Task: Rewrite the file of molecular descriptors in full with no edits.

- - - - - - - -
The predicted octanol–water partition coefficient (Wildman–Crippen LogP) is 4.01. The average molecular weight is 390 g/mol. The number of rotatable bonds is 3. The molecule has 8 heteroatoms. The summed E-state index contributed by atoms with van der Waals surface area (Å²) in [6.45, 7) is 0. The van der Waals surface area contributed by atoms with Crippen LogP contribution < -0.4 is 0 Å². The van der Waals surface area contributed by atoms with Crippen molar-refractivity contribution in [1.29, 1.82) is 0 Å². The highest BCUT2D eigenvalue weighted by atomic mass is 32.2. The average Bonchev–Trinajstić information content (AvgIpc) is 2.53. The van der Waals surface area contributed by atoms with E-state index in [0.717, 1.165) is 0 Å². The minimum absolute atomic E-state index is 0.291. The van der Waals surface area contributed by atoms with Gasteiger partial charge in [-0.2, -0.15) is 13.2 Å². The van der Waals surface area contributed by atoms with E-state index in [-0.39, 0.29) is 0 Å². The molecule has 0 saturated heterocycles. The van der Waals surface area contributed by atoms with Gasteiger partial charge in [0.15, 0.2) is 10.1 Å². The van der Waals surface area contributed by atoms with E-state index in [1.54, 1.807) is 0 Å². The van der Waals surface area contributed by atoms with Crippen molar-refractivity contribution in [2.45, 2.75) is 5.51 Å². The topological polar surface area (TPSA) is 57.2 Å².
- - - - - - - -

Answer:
The predicted octanol–water partition coefficient (Wildman–Crippen LogP) is 4.01. The average molecular weight is 390 g/mol. The number of rotatable bonds is 3. The molecule has 8 heteroatoms. The summed E-state index contributed by atoms with van der Waals surface area (Å²) in [6.45, 7) is 0. The van der Waals surface area contributed by atoms with Crippen LogP contribution < -0.4 is 0 Å². The van der Waals surface area contributed by atoms with Crippen molar-refractivity contribution in [1.29, 1.82) is 0 Å². The highest BCUT2D eigenvalue weighted by atomic mass is 32.2. The average Bonchev–Trinajstić information content (AvgIpc) is 2.53. The van der Waals surface area contributed by atoms with E-state index in [0.717, 1.165) is 0 Å². The minimum absolute atomic E-state index is 0.291. The van der Waals surface area contributed by atoms with Gasteiger partial charge in [-0.2, -0.15) is 13.2 Å². The van der Waals surface area contributed by atoms with E-state index in [-0.39, 0.29) is 0 Å². The molecule has 0 saturated heterocycles. The van der Waals surface area contributed by atoms with Gasteiger partial charge in [0.15, 0.2) is 10.1 Å². The van der Waals surface area contributed by atoms with E-state index in [1.54, 1.807) is 0 Å². The van der Waals surface area contributed by atoms with Crippen molar-refractivity contribution in [2.45, 2.75) is 5.51 Å². The topological polar surface area (TPSA) is 57.2 Å².